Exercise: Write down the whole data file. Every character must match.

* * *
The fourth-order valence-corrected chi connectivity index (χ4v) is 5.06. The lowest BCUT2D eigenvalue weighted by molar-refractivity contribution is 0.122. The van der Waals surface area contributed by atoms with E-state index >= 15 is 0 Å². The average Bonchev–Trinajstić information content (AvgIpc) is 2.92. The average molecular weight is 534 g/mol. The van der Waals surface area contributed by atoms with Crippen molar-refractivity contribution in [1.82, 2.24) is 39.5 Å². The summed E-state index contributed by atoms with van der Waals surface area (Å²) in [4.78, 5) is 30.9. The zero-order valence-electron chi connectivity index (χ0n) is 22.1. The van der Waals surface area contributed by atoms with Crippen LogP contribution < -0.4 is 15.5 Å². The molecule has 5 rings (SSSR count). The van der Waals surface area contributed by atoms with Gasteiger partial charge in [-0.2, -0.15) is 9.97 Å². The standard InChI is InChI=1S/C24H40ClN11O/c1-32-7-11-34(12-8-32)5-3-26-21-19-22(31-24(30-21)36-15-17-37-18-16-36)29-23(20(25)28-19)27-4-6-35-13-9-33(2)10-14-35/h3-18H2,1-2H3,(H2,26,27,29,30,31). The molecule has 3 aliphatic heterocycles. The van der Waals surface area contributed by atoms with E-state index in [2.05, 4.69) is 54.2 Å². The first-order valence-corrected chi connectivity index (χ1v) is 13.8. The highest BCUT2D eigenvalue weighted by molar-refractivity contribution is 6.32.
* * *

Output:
The fourth-order valence-corrected chi connectivity index (χ4v) is 5.06. The lowest BCUT2D eigenvalue weighted by molar-refractivity contribution is 0.122. The van der Waals surface area contributed by atoms with E-state index >= 15 is 0 Å². The average Bonchev–Trinajstić information content (AvgIpc) is 2.92. The average molecular weight is 534 g/mol. The van der Waals surface area contributed by atoms with Crippen molar-refractivity contribution in [1.82, 2.24) is 39.5 Å². The summed E-state index contributed by atoms with van der Waals surface area (Å²) in [4.78, 5) is 30.9. The zero-order valence-electron chi connectivity index (χ0n) is 22.1. The van der Waals surface area contributed by atoms with Crippen LogP contribution < -0.4 is 15.5 Å². The molecule has 5 rings (SSSR count). The van der Waals surface area contributed by atoms with Gasteiger partial charge in [-0.2, -0.15) is 9.97 Å². The standard InChI is InChI=1S/C24H40ClN11O/c1-32-7-11-34(12-8-32)5-3-26-21-19-22(31-24(30-21)36-15-17-37-18-16-36)29-23(20(25)28-19)27-4-6-35-13-9-33(2)10-14-35/h3-18H2,1-2H3,(H2,26,27,29,30,31). The molecule has 3 aliphatic heterocycles. The van der Waals surface area contributed by atoms with E-state index in [2.05, 4.69) is 54.2 Å². The first-order valence-corrected chi connectivity index (χ1v) is 13.8. The highest BCUT2D eigenvalue weighted by molar-refractivity contribution is 6.32.